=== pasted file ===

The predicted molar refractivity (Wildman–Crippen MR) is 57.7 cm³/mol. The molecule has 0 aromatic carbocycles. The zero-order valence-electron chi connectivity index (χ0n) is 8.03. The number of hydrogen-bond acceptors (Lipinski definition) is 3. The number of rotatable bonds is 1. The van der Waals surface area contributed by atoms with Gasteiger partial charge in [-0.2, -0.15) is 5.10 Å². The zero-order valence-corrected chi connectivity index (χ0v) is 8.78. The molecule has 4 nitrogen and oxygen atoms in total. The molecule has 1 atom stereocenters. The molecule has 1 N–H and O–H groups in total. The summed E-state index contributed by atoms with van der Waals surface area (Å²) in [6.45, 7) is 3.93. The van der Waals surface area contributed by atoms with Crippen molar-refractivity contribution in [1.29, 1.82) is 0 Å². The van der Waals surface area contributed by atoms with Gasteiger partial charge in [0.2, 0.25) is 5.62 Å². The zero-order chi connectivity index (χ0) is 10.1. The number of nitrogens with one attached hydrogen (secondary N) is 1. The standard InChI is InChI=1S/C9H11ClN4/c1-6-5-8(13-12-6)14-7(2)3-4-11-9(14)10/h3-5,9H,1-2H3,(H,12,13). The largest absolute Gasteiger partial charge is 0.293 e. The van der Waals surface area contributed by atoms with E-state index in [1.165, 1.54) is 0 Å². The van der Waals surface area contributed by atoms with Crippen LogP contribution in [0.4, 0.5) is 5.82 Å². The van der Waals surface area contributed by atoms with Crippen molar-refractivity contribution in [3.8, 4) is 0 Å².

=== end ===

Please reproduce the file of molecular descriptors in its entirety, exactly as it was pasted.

The predicted molar refractivity (Wildman–Crippen MR) is 57.7 cm³/mol. The molecule has 0 aromatic carbocycles. The zero-order valence-electron chi connectivity index (χ0n) is 8.03. The number of hydrogen-bond acceptors (Lipinski definition) is 3. The number of rotatable bonds is 1. The van der Waals surface area contributed by atoms with Gasteiger partial charge in [-0.2, -0.15) is 5.10 Å². The zero-order valence-corrected chi connectivity index (χ0v) is 8.78. The molecule has 4 nitrogen and oxygen atoms in total. The molecule has 1 atom stereocenters. The molecule has 1 N–H and O–H groups in total. The summed E-state index contributed by atoms with van der Waals surface area (Å²) in [6.45, 7) is 3.93. The van der Waals surface area contributed by atoms with Crippen molar-refractivity contribution in [1.29, 1.82) is 0 Å². The van der Waals surface area contributed by atoms with Gasteiger partial charge in [0.2, 0.25) is 5.62 Å². The zero-order chi connectivity index (χ0) is 10.1. The number of nitrogens with one attached hydrogen (secondary N) is 1. The standard InChI is InChI=1S/C9H11ClN4/c1-6-5-8(13-12-6)14-7(2)3-4-11-9(14)10/h3-5,9H,1-2H3,(H,12,13). The largest absolute Gasteiger partial charge is 0.293 e. The van der Waals surface area contributed by atoms with E-state index in [1.165, 1.54) is 0 Å². The van der Waals surface area contributed by atoms with Crippen LogP contribution in [0.4, 0.5) is 5.82 Å². The van der Waals surface area contributed by atoms with Crippen molar-refractivity contribution in [3.8, 4) is 0 Å².